The new COVID-19 virus variant: What you need to know
You’ve probably seen news reports about B.1.1.7, a newly discovered version of the SARS-CoV-2 virus that causes COVID-19. Now found in several countries, including the U.S., B.1.1.7 is quickly spreading around the world. Although B.1.1.7 seems to be more contagious, it doesn’t appear to lead to more serious illness. What else do we know about this new virus variant and what could it mean for your family? We asked two specialists in infectious diseases at Boston Children’s Hospital to weigh in.
What are virus variants?
All viruses eventually mutate — or change their genetic code over time — due to random changes as the virus replicates. This is a normal, inevitable process resulting in different forms, or variants, of the virus.
When did the B.1.1.7 variant first surface?
“We see virus variants emerge all the time,” says Dr. John Brownstein, Boston Children’s chief innovation officer. “Many variants of the COVID-19 virus are circulating throughout the world; most have just a few genetic changes that don’t dramatically change the virus’s behavior. This is normal and expected with any virus.”
The B.1.1.7 variant was first detected in the United Kingdom in late summer 2020 as part of routine surveillance of the virus variants within that country. It caught the attention of scientists in the U.K. only when they discovered it was causing most cases of COVID-19 there. So far, it has spread to more than 50 countries around the world.
In the U.S, the variant was first detected in late December in Colorado and has since has been found in many states. “We should assume that it has spread widely throughout the U.S,” says Dr. Thomas Sandora, hospital epidemiologist at Boston Children’s.
What’s different about this variant?
Studies in the U.K. and elsewhere have shown that B.1.1.7. appears to be 56 percent more contagious than other COVID-19 virus variants.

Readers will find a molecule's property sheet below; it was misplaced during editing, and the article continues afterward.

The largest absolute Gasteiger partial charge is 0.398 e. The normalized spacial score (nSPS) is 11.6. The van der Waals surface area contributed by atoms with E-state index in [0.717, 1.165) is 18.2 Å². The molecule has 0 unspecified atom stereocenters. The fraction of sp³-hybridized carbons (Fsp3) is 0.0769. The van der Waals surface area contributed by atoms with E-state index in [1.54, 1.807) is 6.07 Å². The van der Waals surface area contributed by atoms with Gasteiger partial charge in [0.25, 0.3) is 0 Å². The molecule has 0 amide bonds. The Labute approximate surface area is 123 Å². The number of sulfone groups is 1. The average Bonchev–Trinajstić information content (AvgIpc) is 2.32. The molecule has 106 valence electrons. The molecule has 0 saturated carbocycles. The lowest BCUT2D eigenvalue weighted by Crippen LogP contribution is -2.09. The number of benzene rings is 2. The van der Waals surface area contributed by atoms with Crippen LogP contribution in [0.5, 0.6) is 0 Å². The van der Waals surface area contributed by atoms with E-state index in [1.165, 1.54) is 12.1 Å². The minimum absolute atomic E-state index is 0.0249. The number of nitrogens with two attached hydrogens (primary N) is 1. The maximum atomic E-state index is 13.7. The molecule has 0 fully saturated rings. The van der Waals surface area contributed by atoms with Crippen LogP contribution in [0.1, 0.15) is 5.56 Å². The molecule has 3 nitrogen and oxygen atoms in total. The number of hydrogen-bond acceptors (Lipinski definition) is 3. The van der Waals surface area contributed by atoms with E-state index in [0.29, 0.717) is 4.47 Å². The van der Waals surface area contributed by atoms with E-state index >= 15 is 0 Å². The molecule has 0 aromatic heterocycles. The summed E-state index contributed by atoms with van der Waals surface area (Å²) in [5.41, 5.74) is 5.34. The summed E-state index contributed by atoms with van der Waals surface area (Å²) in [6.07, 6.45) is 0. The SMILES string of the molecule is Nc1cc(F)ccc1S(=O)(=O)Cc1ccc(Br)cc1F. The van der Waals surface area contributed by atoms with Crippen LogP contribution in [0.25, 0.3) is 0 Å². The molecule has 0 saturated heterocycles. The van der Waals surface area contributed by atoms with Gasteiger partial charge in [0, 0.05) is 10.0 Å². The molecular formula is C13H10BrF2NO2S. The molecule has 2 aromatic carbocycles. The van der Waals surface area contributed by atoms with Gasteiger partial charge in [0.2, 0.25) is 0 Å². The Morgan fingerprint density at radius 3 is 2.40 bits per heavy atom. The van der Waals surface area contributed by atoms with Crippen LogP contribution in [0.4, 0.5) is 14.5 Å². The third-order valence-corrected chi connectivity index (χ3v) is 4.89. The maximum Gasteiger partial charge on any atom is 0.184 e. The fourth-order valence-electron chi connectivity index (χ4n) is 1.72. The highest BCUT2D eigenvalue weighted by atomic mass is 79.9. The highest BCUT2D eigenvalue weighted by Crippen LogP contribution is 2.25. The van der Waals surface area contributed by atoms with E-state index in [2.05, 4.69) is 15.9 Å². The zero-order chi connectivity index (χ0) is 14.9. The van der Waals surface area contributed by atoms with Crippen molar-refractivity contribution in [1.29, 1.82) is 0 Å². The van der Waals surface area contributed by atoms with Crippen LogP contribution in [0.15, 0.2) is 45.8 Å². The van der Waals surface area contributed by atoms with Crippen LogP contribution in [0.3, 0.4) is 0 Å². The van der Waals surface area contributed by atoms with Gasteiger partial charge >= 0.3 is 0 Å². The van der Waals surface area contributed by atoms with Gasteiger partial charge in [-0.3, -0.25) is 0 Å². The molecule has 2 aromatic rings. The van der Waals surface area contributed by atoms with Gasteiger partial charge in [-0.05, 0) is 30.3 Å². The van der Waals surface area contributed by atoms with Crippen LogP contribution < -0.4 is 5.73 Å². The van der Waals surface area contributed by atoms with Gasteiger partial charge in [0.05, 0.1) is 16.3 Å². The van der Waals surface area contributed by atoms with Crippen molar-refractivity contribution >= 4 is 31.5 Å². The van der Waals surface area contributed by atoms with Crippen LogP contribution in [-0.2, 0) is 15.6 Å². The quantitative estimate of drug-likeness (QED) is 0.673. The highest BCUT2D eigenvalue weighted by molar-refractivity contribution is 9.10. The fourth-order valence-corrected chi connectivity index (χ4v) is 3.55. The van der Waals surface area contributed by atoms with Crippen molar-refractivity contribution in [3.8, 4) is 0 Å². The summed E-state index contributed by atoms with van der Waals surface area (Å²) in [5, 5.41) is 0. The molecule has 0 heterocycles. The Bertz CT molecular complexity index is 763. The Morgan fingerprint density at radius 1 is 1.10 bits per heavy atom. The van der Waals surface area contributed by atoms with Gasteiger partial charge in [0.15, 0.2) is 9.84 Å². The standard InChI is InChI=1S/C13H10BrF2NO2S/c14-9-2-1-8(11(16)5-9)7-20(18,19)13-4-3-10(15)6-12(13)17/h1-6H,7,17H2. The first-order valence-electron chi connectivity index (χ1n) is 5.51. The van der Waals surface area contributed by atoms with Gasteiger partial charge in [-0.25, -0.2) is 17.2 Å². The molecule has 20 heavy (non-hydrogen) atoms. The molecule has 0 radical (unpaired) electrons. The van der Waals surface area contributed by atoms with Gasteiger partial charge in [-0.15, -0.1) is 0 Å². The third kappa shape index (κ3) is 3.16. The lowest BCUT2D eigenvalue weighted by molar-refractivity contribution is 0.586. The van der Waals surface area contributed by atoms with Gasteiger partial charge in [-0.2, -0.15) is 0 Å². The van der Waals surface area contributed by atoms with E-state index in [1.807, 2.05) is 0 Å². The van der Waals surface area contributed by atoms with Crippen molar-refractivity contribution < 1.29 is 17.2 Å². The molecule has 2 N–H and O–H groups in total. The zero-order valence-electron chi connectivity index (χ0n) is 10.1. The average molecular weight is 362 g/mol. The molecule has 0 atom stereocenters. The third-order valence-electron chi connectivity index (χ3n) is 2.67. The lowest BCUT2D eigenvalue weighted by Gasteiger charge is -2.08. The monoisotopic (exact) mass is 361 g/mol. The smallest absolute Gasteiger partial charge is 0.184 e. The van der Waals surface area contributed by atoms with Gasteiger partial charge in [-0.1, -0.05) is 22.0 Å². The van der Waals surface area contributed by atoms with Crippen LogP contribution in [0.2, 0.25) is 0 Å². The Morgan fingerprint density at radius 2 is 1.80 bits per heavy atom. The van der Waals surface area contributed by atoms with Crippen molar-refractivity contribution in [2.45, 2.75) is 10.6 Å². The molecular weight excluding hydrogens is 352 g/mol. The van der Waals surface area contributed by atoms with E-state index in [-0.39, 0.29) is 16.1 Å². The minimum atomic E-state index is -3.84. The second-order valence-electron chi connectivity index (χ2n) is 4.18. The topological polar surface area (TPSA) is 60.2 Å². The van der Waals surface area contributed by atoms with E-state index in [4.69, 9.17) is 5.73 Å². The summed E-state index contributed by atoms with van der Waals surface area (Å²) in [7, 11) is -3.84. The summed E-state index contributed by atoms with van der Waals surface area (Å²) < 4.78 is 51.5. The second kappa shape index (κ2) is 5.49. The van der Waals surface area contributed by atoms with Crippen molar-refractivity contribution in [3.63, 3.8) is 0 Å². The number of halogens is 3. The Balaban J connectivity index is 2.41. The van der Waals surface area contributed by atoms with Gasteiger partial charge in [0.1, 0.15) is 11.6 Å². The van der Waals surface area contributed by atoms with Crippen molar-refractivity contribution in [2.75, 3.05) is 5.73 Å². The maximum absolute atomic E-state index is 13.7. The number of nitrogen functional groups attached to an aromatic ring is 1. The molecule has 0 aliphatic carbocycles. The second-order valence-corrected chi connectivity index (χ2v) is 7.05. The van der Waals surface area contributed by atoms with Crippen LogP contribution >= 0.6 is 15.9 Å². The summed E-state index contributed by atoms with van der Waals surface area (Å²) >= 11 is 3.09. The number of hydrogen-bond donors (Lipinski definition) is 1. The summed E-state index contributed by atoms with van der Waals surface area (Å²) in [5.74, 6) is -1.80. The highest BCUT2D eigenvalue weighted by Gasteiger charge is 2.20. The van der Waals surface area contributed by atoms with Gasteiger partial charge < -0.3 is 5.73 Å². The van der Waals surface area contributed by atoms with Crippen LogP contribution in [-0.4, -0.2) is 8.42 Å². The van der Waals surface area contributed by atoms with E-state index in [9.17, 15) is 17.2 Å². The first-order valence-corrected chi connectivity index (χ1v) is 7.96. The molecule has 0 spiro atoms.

“That means it can spread more easily and faster between people, but it’s not completely clear why yet,” says Dr. Sandora. It may be that the virus attaches more easily attaches to the cells it infects, but more research is needed to find the answer.
Does this new variant make you sicker?
The new variant does not appear to cause more severe illness or increase the risk of death from COVID-19.
“I am concerned, though, that since it spreads more easily, more people will become infected,” says Dr. Brownstein. “That would likely lead to more hospitalization and deaths, which highlights that we still need to take seriously public health measures like mask-wearing and social distancing.”
Is the new variant likely to trigger more serious illness in children, like MIS-C?
After COVID-19 infection, a small number of children develop a severe inflammatory illness called multisystem inflammatory syndrome in children (MIS-C), often weeks after initial exposure to the virus. So far, B.1.1.7 does not appear more likely to trigger MIS-C, or other serious illness in children, compared with the older variants of the virus.
Studies in the U.K seem to show that B.1.1.7 is more common than the older COVID-19 variants in children and adolescents up to age 19. But the reasons are not known. The good news is that even in the U.K., children infected with the B.1.1.7 variant appear to have no or very mild symptoms. There does not seem to be any difference in the severity of the disease from B.1.1.7 and other COVID-19 virus variants.
Will the COVID-19 vaccines still be effective against this new variant?
“I think that most scientists and experts believe that this variant will be covered by the COVID-19 vaccines that are authorized and in late-stage clinical testing,” says Dr. Sandora.
The COVID-19 vaccines currently authorized for use or in clinical testing were designed to prevent infection by the virus in a variety of different ways. That means that even if the virus evades detection by one part of the immune system, the vaccines can still mount a sufficiently strong response to stop someone from becoming ill with the virus.
“The B.1.1.7 variant hasn’t acquired enough mutations so that it could escape coverage by the vaccines,” adds Dr. Brownstein. “It would take a long time, maybe years, for the virus to build up enough mutations so that they would have an impact on the vaccines. So concerns about the existing vaccines are unfounded.”
A new study supports that. When scientists tested blood samples from people already vaccinated with the Pfizer vaccine with B.1.1.7, they learned that the Pfizer vaccine prevented B.1.1.7 infection just as it prevents older variants of the virus.
It’s important to remember that neither of the COVID-19 vaccines in use in the U.S. — the Pfizer/BioNTech and Moderna vaccines — promises to prevent infection with COVID-19. While that may be the case, more research is needed to see if they do prevent infection. We do know that the vaccines are about 95 percent effective at preventing illness with COVID-19.
“There is no immediate concern over the existing vaccines,” says Dr. Brownstein. “We should be proceeding as we have been to make an impact with mass vaccination against COVID-19 over the coming months.”
Learn more about Boston Children’s Hospital’s response to COVID-19.
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